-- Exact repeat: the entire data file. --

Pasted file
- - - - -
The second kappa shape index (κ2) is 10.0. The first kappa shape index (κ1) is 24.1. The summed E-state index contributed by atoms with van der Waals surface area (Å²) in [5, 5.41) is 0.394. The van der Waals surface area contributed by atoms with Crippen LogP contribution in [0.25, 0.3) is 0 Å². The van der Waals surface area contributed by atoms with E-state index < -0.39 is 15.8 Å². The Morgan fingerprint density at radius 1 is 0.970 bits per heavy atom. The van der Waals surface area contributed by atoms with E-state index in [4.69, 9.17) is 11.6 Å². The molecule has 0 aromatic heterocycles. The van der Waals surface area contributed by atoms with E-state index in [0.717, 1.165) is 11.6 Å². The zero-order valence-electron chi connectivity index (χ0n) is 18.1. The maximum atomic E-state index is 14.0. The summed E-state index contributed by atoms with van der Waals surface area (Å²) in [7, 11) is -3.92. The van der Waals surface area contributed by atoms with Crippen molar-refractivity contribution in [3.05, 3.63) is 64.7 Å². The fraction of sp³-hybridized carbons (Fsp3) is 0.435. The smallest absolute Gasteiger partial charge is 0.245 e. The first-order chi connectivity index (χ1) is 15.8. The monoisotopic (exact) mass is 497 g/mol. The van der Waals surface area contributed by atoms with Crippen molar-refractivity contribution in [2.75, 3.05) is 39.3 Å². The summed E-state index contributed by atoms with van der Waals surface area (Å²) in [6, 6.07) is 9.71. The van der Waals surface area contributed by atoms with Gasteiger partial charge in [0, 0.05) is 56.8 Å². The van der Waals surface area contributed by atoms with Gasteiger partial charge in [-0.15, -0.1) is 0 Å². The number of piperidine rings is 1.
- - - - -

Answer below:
The second kappa shape index (κ2) is 10.0. The first kappa shape index (κ1) is 24.1. The summed E-state index contributed by atoms with van der Waals surface area (Å²) in [5, 5.41) is 0.394. The van der Waals surface area contributed by atoms with Crippen LogP contribution in [0.25, 0.3) is 0 Å². The van der Waals surface area contributed by atoms with E-state index < -0.39 is 15.8 Å². The Morgan fingerprint density at radius 1 is 0.970 bits per heavy atom. The van der Waals surface area contributed by atoms with E-state index in [4.69, 9.17) is 11.6 Å². The molecule has 0 aromatic heterocycles. The van der Waals surface area contributed by atoms with E-state index in [0.717, 1.165) is 11.6 Å². The zero-order valence-electron chi connectivity index (χ0n) is 18.1. The maximum atomic E-state index is 14.0. The summed E-state index contributed by atoms with van der Waals surface area (Å²) in [7, 11) is -3.92. The van der Waals surface area contributed by atoms with Crippen molar-refractivity contribution in [3.05, 3.63) is 64.7 Å². The fraction of sp³-hybridized carbons (Fsp3) is 0.435. The smallest absolute Gasteiger partial charge is 0.245 e. The first-order chi connectivity index (χ1) is 15.8. The monoisotopic (exact) mass is 497 g/mol. The van der Waals surface area contributed by atoms with Crippen molar-refractivity contribution in [2.75, 3.05) is 39.3 Å². The summed E-state index contributed by atoms with van der Waals surface area (Å²) in [6, 6.07) is 9.71. The van der Waals surface area contributed by atoms with Gasteiger partial charge in [0, 0.05) is 56.8 Å². The van der Waals surface area contributed by atoms with Gasteiger partial charge in [-0.15, -0.1) is 0 Å². The number of piperidine rings is 1.